!incinnati, o. instructors and equipment to the in-
convenience of students outside the
Delta Gammas Mother program.
Kitten Rescued In Cold.
Prof. Frederick C. O'Dell
A small troop of freshmen with To Give Travel Talk Today
e arts brimming over with the sweet An illustrated travel talk will be
nk of human kindness brought out given by Prof. Frederick C. O'Dell at
D last night's chilly air one lost cat 4:15 today in the first floor auditor-
vhich they left in the friendly look-I ium of the College of Architecture
ig Delta Gamma house. The Delta an >ein
aamma girls, long known on campus and Design.
or their tender and solicitous a Professor O'Dell will show colored
ortei tenderknds sna-hett furihe slides of buildings and gardens in
ores, took thelittle furry creature France, Italy, Sicily, and Switzerland
vth threars and nouarecriehmto illustrate his discussion.
rniversityregulations prohibit soror-
y girls' keeping pets in the house,
and t eyoung ladies a etearful.
What is 'tobecome of the cat, howC
nown as Hannah?
Any person having a sweet dispo-
tion and ample residence place for C a0rd s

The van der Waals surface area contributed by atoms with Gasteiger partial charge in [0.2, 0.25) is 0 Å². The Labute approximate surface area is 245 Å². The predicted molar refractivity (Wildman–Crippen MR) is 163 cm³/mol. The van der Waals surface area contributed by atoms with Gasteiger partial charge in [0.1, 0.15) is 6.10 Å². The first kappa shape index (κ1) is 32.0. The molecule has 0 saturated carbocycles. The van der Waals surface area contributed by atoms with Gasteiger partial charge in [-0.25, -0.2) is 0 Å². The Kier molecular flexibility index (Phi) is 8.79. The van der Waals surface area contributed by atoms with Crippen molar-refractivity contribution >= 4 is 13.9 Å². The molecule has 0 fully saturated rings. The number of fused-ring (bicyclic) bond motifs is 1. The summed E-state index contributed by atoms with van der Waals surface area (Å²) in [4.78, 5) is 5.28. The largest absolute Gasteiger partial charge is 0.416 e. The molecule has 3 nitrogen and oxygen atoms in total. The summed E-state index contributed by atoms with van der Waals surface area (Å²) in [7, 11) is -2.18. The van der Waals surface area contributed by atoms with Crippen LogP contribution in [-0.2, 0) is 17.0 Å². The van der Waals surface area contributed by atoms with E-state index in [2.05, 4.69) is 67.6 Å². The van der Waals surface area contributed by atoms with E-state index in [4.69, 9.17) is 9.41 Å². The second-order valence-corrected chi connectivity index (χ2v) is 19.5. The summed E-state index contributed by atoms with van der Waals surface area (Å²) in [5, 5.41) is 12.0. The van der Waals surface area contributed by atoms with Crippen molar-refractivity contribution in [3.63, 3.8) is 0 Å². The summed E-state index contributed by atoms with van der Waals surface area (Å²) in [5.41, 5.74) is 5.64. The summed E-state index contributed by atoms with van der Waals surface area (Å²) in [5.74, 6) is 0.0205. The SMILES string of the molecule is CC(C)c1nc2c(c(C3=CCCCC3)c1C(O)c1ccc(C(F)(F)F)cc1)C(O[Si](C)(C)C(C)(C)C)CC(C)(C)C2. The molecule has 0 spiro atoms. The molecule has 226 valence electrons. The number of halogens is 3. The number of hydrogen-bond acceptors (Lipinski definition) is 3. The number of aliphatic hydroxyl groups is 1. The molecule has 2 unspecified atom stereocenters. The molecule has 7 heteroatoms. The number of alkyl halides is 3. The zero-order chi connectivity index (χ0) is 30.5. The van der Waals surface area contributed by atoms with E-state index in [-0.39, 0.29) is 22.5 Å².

ne small, soft cat with gray fur and
.other-of-pearl eyes will be inter- FIFTY CARDS for $1.00
iewed anytime today at the Delta Also Stationery
amma House if he wishes to adopt

e E


about Cigarette Tbaccos


Of -tobaccos found in the more popular
cigarettes, namely...Bright,Maryland,
Burley and Turkish.
ALL THESE TOBACCOS except Turkish (which is
bought direct from the planters in Turkey and Greece)
and Maryland (which is bought through sealed bids
under government supervision) are bought at public
auction, just like any other auction where you might
have bought in a table or a chair.
AT THE AUCTION SALE the tobacco is piled in
baskets weighing from about 100 to 500 pounds and
each purchaser buys all of his tobaccos by competitive
bidding for the particular piles he wants.
these mild ripe tobaccos for the Chesterfield blend.
And it is Chesterfield's Combination.., the right amounts
of Burley and Bright ... just enough Maryland ... and
just enough Turkish-that makes the big difference
between Chesterfield and other cigarettes.
IT IS BECAUSE of this combination
that Chesterfields are COOLER, have
MILDER. They are made of the world's

To MAKE your own every-
day clothes look distinctive-
ly individual . . . to make
even practical Christmas
gifts richly exciting! An in-
troductory offer of one free
monogram on any article
purchased from our stores-
additional pieces monogram-
med for a surprisingly small
cost. Come in today!


best cigarette tobaccou. Yu can't buy
a better cigarette.

I" "a 3! B1 3T noUAN 11U ~

Back to Top

© 2021 Regents of the University of Michigan